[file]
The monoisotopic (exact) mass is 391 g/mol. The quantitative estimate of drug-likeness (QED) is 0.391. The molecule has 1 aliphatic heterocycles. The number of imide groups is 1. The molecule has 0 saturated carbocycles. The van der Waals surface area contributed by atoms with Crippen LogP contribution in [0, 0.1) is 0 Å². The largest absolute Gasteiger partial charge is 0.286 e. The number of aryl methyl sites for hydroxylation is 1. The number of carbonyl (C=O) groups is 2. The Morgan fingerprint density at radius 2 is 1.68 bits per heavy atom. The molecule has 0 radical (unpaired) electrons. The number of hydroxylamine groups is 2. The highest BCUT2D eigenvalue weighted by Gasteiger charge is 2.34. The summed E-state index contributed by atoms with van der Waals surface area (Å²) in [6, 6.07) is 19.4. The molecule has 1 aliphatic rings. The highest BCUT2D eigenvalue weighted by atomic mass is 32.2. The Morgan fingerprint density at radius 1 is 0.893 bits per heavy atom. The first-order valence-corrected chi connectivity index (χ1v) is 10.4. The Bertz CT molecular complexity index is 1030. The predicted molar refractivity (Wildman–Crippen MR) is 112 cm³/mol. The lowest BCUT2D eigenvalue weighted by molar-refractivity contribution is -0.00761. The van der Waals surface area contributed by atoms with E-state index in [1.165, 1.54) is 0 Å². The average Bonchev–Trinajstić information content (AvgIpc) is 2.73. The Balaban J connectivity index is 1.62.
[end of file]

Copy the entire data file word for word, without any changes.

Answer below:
The monoisotopic (exact) mass is 391 g/mol. The quantitative estimate of drug-likeness (QED) is 0.391. The molecule has 1 aliphatic heterocycles. The number of imide groups is 1. The molecule has 0 saturated carbocycles. The van der Waals surface area contributed by atoms with Crippen LogP contribution in [0, 0.1) is 0 Å². The largest absolute Gasteiger partial charge is 0.286 e. The number of aryl methyl sites for hydroxylation is 1. The number of carbonyl (C=O) groups is 2. The Morgan fingerprint density at radius 2 is 1.68 bits per heavy atom. The molecule has 0 radical (unpaired) electrons. The number of hydroxylamine groups is 2. The highest BCUT2D eigenvalue weighted by Gasteiger charge is 2.34. The summed E-state index contributed by atoms with van der Waals surface area (Å²) in [6, 6.07) is 19.4. The molecule has 1 aliphatic rings. The highest BCUT2D eigenvalue weighted by atomic mass is 32.2. The Morgan fingerprint density at radius 1 is 0.893 bits per heavy atom. The first-order valence-corrected chi connectivity index (χ1v) is 10.4. The Bertz CT molecular complexity index is 1030. The predicted molar refractivity (Wildman–Crippen MR) is 112 cm³/mol. The lowest BCUT2D eigenvalue weighted by molar-refractivity contribution is -0.00761. The van der Waals surface area contributed by atoms with E-state index in [1.165, 1.54) is 0 Å². The average Bonchev–Trinajstić information content (AvgIpc) is 2.73. The Balaban J connectivity index is 1.62.